The requests somehow correlate to this clients view but are hard to interpret. Please note again that this is a limitation of my MRTG solution and not of the Meinberg counter.

In case anybody’s wondering: I had no performance degradation with the “NTP Client List Logging” on the Meinberg M200, though it is not recommended by the vendor to leave it in the “Continuously” state. I have not seen any issues in the load average / CPU graphs.


Here’s an example in which I used the correlation & field strength graph (left-hand side) since I had a loss of the DCF77 signal during a couple of hours. The right-hand side shows the reach graph from my DIY DCF77 Raspberry Pi NTP server:

It turned out that there was indeed an outage of the DCF77 signal during that period.

Okay, that’s it. Happy monitoring!

Featured image “Octocopter” by FaceMePLS is licensed under CC BY 2.0.

3 thoughts on “Monitoring a Meinberg LANTIME NTP Server

  1. Thank you for this great post. Should you ever figure out what PZF Correlation and Field Strength mean, please let us know, because I have the exact same question. ;-)

    1. The signal strength value depends on the amplitude of the received 77.5 kHz signal, in the same way as for standard receivers just that evaluate the amplitude modulated second marks of the DCF77.

      Unfortunately, a high signal level can also originate from electric noise in the 77.5 kHz frequency range, so a high high signal level alone is no guarantee for a proper reception of the original signal. If the original signal is weak, and there is only a low noise level, reception can be better than in a case where the original signal is strong, but the noise level is very high.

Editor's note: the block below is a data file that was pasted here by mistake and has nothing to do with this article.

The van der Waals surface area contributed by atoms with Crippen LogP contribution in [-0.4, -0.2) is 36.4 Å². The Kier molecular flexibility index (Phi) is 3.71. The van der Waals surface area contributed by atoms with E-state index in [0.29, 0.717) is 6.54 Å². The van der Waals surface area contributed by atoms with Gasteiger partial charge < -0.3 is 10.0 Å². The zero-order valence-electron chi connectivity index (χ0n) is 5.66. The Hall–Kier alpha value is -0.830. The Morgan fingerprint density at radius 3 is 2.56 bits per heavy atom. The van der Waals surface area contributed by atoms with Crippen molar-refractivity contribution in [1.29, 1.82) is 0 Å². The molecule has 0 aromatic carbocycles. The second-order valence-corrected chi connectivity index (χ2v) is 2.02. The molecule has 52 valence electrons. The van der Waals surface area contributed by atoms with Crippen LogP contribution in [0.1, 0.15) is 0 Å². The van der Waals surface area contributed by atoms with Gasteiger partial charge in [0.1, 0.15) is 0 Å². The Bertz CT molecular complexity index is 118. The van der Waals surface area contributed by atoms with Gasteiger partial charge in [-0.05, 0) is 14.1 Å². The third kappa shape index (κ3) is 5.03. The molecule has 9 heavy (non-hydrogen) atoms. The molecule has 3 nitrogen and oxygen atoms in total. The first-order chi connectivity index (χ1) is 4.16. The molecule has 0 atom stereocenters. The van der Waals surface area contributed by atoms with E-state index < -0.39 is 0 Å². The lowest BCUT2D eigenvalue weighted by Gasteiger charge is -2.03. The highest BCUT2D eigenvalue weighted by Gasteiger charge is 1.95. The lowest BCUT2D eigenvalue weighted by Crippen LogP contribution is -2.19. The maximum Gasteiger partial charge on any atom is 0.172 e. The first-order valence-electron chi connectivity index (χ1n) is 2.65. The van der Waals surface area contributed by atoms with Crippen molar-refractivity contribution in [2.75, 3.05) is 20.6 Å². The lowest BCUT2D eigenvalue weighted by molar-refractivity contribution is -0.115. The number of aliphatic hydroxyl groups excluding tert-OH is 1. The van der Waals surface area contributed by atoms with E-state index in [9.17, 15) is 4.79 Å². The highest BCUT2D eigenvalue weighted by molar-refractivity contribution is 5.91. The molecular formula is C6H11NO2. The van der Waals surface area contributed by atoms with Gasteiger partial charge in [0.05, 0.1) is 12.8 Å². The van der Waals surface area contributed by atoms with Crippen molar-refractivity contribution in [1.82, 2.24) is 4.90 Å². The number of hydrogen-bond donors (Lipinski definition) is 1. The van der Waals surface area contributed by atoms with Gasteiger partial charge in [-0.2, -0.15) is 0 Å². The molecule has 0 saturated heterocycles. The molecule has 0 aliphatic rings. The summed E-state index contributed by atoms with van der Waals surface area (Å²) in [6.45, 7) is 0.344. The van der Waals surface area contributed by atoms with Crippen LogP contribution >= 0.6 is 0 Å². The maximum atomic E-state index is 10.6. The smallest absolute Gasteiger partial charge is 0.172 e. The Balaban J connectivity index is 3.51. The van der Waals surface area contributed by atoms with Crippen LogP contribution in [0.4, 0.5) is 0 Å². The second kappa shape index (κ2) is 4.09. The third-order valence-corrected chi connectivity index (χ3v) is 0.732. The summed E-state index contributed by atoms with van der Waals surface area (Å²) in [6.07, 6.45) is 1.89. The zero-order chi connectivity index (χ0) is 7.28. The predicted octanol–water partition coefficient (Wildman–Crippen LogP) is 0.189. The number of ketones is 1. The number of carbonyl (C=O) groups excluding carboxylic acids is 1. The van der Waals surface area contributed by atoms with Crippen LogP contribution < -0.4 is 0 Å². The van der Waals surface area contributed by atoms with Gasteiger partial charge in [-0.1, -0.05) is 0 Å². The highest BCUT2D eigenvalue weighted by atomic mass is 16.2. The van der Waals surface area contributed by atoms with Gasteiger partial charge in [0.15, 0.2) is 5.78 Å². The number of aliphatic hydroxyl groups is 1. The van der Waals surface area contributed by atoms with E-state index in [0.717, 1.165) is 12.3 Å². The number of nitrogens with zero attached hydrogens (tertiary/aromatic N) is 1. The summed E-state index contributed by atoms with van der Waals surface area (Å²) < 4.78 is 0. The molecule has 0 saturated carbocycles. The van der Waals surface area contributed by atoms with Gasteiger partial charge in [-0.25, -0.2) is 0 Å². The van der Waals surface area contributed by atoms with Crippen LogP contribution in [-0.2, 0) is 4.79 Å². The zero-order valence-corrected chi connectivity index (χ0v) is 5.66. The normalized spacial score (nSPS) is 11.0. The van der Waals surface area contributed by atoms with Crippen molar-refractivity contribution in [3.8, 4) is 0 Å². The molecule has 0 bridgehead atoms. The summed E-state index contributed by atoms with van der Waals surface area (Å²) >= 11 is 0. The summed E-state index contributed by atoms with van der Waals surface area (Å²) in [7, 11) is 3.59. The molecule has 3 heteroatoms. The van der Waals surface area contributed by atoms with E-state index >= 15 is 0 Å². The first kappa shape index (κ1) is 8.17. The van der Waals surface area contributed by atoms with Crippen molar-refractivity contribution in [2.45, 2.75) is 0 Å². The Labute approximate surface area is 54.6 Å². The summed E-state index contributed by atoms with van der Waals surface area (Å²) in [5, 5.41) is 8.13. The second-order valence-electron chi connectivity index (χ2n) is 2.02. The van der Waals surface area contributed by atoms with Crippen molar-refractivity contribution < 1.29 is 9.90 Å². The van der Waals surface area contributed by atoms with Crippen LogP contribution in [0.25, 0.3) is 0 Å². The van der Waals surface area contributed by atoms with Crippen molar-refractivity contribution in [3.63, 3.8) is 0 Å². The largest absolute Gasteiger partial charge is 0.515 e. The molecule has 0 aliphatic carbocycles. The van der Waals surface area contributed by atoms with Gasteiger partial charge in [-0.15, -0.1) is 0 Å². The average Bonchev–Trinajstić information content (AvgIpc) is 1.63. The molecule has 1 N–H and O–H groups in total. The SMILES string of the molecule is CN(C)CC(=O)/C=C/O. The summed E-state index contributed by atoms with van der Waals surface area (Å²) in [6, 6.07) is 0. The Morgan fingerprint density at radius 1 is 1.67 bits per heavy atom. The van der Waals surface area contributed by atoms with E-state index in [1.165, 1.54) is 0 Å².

Meinberg PZF receivers also decode the phase modulation of the 77.5 kHz carrier.

      The modulating signal is a 512 bit digital pseudo-random noise (PRN) code, where a ‘0’ bit causes a carrier phase shift in one direction, and a ‘1’ bit causes a phase shift in the opposite direction.

      Since a PRN code sequence has the same number of ‘0’ and ‘1’ bits, the mean carrier phase is not affected by the phase modulation.

      The PRN code is modulated onto the carrier every second between the end of the last AM second mark and the beginning of the next AM second mark. See also:

      A PZF receiver also generates the well-known PRN code locally, compares it to the PRN code derived from the carrier phase shift of the incoming DCF77 signal, and measures the time in which both signals match, i.e. have the same logic level, both ‘0’ or both ‘1’.

      As long as the two PRN signals are shifted in time by more than 1 bit time, both signals have the same logic level only half of the maximum time, i.e. the match is 50 %, which means the 2 signals are not correlated to each other. This is due to the noise characteristics of PRN codes.

      If the signal generated by the receiver is shifted in time so that the effective time shift between the 2 PRN signals becomes less than 1 bit time, the signals are correlated to each other, i.e. they match more than 50 % of the maximum time.

      If the generated PRN signal is shifted such that it matches the received PRN signal as good as possible, the highest possible correlation has been achieved. This can be 100 % in theory, if both signals really match exactly.

      However, due to the limited bandwidths of the antennae, electrical distortinons, etc., the shape of the received PRN signal may more or less deviate from the ideal waveform, so the best possible correlation can be less than 100 %.

      Anyway, if the correlation value is 90 % or 95 % this is an indicator of good reception, while a correlation value of 60 % or 65 % indicates that reception is poor. A correlation value less than 50 % is not possible. This would just indicate a correlation with an inverted signal.

      BTW, this technique is basically also used by GPS receivers, where each receiver channel is a correlator for an individual, well-known PRN code assigned to a specific satellite. The advantage of the PRN codes used by GPS is that they have a much longer PRN code sequence generated at a much higher clock rate than for DCF77.

      For GPS and similar signals this is known as “spread spectrum” technology, which also greatly reduces the susceptibility to electrical noise.